KKindergarten Standards
Top Mathematicians

Data Management and Probability

K.DMP.1
sort, classify, and compare objects and describe the attributes used (e.g., initially: sort them into piles or collections on the basis of a common attribute; eventually: state the rule they used to sort, classify, or compare)


K.645

K.655

K.665


K.DMP.2
collect objects or data and make representations of their observations, using concrete graphs (e.g., conduct simple surveys and use graphs to represent the data collected from questions posed; use a variety of graphs, such as graphs using people to represent things, bar graphs, pictographs; use tally charts)


K.DMP.3
respond to and pose questions about data collection and graphs


K.675


K.DMP.4
use mathematical language in informal discussions to describe probability (e.g., chance, never, sometimes, always)


K.DMP.1

Geometry and Spatial Sense

K.GSS.1
explore, sort, and compare traditional and nontraditional twodimensional shapes and threedimensional figures (e.g., compare equilateral triangles with triangles that are not equilateral; sort different sizes of boxes, attribute blocks, pattern blocks, a variety of triangles, shapes with three curved sides, objects that create an open shape with three lines)


K.445

K.455


K.GSS.2
identify and describe, using common geometric terms, twodimensional shapes (e.g., triangle) and threedimensional figures (e.g., cone) through investigations with concrete materials


K.465

K.475

K.485

K.495

K.505


K.GSS.3
compose pictures and build designs, shapes, and patterns in twodimensional shapes, and decompose twodimensional shapes into smaller shapes, using various tools or strategies (e.g., sand at the sand table, stickers, geoboards, pattern blocks, a computer program)


K.GSS.4
build threedimensional structures using a variety of materials, and begin to recognize the threedimensional figures that the structure contains


K.GSS.5
investigate the relationship between twodimensional shapes and threedimensional figures in objects that they have made

K.GSS.6
demonstrate an understanding of basic spatial relationships and movements (e.g., use above/below, near/far, in/out; use these words while retelling a story)


K.525

K.535

K.545

K.555

K.565

K.575


K.GSS.1

Number Sense and Numeration

K.NSN.1
investigate the idea that quantity is greater when counting forwards and less when counting backwards (e.g., use manipulatives to create a quantity number line; move along a number line; move around on a hundreds carpet; play simple games on numberline game boards; build a structure using blocks, and describe what happens as blocks are added or removed)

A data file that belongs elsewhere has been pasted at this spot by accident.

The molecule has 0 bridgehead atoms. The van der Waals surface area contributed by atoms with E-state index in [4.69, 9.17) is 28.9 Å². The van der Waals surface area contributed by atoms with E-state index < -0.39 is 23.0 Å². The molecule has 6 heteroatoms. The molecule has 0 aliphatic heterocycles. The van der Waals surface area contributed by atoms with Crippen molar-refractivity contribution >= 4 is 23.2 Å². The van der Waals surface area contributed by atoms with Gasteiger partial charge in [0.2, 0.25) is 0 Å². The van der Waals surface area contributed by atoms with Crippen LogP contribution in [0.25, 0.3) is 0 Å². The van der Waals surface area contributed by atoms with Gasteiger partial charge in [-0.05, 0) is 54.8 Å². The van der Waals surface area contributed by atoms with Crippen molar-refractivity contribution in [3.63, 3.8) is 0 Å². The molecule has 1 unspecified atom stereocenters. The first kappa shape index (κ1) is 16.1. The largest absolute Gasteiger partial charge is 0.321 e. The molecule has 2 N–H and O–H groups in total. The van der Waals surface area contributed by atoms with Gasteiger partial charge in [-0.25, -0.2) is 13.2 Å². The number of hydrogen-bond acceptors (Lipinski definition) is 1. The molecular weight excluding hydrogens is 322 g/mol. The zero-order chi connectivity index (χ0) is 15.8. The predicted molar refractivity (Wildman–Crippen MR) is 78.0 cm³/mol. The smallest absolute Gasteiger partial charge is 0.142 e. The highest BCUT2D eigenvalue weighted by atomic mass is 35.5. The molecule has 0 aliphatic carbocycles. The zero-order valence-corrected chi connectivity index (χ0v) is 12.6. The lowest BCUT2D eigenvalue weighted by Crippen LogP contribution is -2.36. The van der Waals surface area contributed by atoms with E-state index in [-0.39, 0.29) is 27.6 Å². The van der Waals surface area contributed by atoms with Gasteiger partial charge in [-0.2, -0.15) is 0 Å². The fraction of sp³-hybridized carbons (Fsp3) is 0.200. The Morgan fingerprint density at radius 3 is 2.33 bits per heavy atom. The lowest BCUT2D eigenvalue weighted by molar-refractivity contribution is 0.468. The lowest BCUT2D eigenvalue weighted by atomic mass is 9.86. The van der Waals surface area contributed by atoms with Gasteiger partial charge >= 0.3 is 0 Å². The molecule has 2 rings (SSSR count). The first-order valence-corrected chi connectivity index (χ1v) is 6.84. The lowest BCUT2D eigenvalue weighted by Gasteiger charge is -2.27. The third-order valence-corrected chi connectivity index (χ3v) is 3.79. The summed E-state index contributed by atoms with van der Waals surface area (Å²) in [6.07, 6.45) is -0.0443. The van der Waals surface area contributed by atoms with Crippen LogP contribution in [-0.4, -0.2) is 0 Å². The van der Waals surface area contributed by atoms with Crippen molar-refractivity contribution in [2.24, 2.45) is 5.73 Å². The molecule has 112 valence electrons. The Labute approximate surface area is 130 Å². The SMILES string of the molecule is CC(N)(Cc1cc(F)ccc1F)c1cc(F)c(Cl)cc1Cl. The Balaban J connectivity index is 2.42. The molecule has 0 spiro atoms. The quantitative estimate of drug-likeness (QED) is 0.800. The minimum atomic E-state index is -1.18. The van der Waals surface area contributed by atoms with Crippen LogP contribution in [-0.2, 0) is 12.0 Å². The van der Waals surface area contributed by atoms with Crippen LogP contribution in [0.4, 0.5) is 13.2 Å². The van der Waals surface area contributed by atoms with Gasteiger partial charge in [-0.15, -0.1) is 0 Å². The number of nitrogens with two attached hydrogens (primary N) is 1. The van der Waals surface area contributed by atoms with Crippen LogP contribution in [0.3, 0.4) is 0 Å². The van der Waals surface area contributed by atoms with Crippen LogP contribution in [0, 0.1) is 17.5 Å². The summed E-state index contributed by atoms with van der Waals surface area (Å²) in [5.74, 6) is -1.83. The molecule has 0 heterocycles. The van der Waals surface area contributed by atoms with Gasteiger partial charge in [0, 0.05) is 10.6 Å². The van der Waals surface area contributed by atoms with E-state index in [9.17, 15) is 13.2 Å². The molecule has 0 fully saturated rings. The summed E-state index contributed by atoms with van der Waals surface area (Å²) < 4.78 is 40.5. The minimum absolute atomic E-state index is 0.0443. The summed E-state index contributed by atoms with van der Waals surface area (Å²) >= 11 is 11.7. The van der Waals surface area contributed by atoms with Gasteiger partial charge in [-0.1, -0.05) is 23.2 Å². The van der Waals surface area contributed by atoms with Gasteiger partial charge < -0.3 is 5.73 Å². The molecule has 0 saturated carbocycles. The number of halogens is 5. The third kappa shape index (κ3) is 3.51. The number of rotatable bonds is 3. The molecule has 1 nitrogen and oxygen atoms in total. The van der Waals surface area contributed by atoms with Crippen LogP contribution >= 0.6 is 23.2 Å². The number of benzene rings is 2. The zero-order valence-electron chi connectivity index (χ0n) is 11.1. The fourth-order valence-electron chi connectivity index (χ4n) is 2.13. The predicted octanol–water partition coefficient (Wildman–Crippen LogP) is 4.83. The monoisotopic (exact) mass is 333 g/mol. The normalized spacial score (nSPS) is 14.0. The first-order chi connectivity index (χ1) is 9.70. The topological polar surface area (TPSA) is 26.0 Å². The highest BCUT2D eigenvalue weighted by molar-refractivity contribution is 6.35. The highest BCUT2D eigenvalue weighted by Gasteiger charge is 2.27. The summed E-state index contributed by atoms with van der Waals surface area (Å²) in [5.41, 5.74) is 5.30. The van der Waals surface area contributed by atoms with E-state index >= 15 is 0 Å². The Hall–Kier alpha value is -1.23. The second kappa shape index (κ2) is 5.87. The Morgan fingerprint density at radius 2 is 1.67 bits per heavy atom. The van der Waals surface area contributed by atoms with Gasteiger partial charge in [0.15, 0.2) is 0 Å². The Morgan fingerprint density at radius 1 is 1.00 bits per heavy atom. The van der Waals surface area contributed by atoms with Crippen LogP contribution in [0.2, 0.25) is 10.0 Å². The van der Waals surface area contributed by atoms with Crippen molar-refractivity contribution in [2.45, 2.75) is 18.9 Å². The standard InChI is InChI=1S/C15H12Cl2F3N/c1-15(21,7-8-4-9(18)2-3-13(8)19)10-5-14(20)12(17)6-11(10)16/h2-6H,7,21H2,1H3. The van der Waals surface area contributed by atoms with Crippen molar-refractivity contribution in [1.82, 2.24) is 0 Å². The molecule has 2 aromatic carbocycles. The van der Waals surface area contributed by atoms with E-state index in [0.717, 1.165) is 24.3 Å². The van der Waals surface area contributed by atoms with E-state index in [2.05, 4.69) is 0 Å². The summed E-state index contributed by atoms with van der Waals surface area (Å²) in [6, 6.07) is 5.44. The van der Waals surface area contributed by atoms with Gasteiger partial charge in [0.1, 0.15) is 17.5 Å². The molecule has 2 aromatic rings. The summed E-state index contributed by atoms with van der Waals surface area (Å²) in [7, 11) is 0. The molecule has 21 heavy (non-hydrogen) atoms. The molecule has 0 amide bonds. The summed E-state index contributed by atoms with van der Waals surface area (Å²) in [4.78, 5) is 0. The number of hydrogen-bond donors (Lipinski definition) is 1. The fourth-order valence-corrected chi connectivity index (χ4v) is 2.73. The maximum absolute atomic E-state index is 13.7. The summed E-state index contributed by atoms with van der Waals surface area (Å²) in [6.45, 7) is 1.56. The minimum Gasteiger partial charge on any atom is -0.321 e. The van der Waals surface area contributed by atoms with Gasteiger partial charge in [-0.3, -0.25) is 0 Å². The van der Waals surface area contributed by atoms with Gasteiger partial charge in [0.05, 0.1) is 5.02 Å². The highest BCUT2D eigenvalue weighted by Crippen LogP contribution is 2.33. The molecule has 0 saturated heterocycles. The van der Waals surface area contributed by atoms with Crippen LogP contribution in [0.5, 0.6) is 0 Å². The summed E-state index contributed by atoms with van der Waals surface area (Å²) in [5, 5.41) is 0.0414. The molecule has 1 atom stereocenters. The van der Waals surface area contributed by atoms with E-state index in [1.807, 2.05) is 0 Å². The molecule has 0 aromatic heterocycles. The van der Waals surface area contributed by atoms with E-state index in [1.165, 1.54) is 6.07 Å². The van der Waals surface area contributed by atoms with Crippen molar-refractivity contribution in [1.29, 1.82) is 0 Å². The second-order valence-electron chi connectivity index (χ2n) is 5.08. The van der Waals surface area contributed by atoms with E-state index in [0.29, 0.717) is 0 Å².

K.NSN.10
demonstrate understanding of the counting concepts of stable order (that is, the concept that the counting sequence is always the same  1 is always followed by 2, 2 by 3, and so on) and of order irrelevance (that is, the concept that the number of objects in a set will be the same regardless of which object is used to begin the counting)


K.3720

K.3810

K.205


K.NSN.11
begin to make use of onetoone correspondence in counting objects and matching groups of objects (e.g., one napkin for each of the people at the table)


K.NSN.12
investigate addition and subtraction in everyday activities through the use of manipulatives (e.g., interlocking cubes), visual models (e.g., a number line, tally marks, a hundreds carpet), or oral exploration (e.g., dramatizing of songs)


K.215

K.225

K.235

K.245

K.2510

K.265

K.2715

K.2810

K.295

K.3010

K.315

K.3210

K.335

K.3410


K.NSN.2
investigate some concepts of quantity through identifying and comparing sets with more, fewer, or the same number of objects (e.g., find out which of two cups contains more or fewer beans, using counters; investigate the ideas of more, less, and the same, using five and ten frames; compare two sets of objects that have the same number of items, one set having the items spread out, and recognize that both sets have the same quantity [concept of conservation]; recognize that the last count represents the actual number of objects in the set [concept of cardinality]; compare five beans with five blocks, and recognize that the number 5 represents the same quantity regardless of the different materials [concept of abstraction])

K.NSN.3